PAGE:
“I envision a legislature that allows the people of Connecticut to make choices for themselves and their families,” that quote from Dan Cowan’s website at https://22dac114.com/ pretty much encapsulates his political philosophy.
The Woodbridge resident, a Republican, is challenging Mary Welander in the 114th House District. Cowan previously served on the Woodbridge Board of Education, from 2019 to 2021 — “some tough years in public education,” he said — as the state was struggling with its Covid response. He championed in-person learning and was a critic of the requirement for children to mask up. He felt that these were health decisions which should be left up to parents. He was not re-elected.
Connecticut needs a “Parents Bill of Rights,” so he states on his website. He wants to ensure “they are front and center when it comes to decisions about their children’s education, healthcare, and needs. He said his passion for parental choice started with the elimination of the religious exemption for immunizations. The legislature now requires all children to be immunized before they enter school. Cowan opposed that. Deeply religious, he felt that the act was an overreach of the government.
In fact, government overreach is the most pressing issue facing the constituents of the 114th District, he wrote in a candidate statement. “I intend to work with the executive branch to establish a Parent’s Bill of Rights and with the House of Representatives to support the Families First Act.”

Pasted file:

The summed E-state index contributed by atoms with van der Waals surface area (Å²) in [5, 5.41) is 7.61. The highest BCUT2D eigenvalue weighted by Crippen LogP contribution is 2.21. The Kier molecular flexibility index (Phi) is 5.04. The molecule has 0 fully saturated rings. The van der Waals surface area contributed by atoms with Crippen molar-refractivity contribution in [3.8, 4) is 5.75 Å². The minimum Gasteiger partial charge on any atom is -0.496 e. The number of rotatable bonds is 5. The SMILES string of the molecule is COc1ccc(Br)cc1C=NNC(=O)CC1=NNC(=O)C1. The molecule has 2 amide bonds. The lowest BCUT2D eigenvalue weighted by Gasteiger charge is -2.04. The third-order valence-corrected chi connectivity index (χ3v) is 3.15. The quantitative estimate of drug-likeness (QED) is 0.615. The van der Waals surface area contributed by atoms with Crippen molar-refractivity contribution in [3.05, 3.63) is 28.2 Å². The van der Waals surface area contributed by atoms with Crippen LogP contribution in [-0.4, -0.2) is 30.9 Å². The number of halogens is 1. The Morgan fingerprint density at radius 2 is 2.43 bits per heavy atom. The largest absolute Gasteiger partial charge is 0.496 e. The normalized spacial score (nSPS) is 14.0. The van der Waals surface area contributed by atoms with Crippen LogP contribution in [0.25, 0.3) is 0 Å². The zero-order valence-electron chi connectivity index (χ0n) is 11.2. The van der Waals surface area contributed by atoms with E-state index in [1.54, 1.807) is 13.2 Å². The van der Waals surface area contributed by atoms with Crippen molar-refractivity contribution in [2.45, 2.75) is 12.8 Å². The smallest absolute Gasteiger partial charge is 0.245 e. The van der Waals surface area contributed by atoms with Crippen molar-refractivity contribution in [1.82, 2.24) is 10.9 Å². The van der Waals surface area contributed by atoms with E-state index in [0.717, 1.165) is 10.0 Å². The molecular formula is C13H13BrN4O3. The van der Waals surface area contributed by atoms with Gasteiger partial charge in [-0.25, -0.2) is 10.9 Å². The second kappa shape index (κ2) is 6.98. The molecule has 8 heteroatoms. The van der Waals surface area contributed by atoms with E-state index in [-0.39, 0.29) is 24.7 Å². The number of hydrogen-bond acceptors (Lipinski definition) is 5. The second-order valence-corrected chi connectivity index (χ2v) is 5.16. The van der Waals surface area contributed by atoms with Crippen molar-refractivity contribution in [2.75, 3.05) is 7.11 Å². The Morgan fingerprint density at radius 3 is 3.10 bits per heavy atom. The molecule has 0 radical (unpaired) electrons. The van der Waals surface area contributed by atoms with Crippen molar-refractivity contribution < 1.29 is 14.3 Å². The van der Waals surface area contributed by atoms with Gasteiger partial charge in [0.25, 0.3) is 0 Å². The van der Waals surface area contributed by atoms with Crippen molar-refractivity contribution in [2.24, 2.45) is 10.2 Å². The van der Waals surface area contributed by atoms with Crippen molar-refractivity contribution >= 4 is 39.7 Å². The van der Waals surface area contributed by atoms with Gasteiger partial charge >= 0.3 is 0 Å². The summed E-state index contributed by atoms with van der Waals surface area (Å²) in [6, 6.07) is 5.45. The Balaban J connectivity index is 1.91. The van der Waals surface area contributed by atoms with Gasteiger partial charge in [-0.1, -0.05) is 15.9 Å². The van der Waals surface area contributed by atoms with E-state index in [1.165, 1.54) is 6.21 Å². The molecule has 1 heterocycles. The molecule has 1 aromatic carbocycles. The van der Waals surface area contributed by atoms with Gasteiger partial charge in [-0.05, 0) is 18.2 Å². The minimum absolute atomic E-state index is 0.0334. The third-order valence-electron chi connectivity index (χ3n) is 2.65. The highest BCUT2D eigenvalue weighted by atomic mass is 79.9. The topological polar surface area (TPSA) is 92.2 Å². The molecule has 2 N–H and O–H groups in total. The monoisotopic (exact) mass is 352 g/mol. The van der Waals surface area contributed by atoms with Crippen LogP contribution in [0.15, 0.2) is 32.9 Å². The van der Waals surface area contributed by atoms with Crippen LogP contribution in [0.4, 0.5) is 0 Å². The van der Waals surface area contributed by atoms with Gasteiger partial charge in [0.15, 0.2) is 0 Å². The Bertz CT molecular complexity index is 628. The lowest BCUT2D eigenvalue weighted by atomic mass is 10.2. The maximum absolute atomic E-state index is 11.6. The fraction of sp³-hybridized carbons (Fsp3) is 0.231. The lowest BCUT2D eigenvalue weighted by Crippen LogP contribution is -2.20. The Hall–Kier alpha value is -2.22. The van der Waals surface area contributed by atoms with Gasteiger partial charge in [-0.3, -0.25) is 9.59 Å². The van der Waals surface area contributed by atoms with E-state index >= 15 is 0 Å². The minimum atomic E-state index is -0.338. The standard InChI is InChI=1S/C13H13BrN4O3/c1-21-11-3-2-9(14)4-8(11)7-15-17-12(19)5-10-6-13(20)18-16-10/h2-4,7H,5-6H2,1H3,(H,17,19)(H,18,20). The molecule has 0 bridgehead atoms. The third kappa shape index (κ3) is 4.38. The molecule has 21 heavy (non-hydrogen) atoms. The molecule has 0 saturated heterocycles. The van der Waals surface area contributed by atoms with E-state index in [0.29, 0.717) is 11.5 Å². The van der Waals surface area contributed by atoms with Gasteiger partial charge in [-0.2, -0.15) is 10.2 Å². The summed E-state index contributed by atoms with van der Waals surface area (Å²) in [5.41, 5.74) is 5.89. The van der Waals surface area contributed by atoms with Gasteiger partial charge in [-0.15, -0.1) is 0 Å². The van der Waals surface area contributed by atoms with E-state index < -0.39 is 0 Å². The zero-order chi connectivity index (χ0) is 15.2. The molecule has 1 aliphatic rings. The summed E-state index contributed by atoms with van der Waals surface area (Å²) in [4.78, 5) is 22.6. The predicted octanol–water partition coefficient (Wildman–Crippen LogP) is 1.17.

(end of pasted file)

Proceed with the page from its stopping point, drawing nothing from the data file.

He has been speaking up repeatedly at the Amity Board of Education meetings, joining a group of parents who criticized the district for exposing children to books with content of a sexual nature. He spoke out against the district’s Diversity, Equity and Inclusion (DEI) plans. These programs ultimately do nothing to lift people out of poverty, he said. Instead, “Committed monogamous parents raising their children together cover two of the three major steps by which children and families are lifted out of poverty, followed by graduating high school and at least one parent always working a full-time job.”
Like most Republican candidates, he blames the Democrats for watering down the Criminal justice system. “It’s clear their policies have failed. Crime is rising, and that is undeniable; we all feel less safe.”
He stands for local control in all areas of municipal governance, and ensuring local property taxpayers have the loudest, most influential voice on issues that affect the very fabric of their community. If elected, he would demand an audit of how billions of federal pandemic aid have been spent, and hold government bureaucrats accountable for all budgetary and policy decisions.
As far as inflation is concerned, he said that “residents deserve robust tax relief that would include reducing middle class income tax rates.”
According to his bio, Cowan grew up in upstate New York and joined the Navy at age 17. He was trained by the Navy as a mechanic and turned those skills into a career in the heating, ventilation, and air-conditioning industry. He later earned a degree in mechanical engineering from the University of New Haven and, after working for a Fortune 500 company, he started his own small engineering business earlier this year.
He is a member of Holy Transfiguration Orthodox Church in New Haven.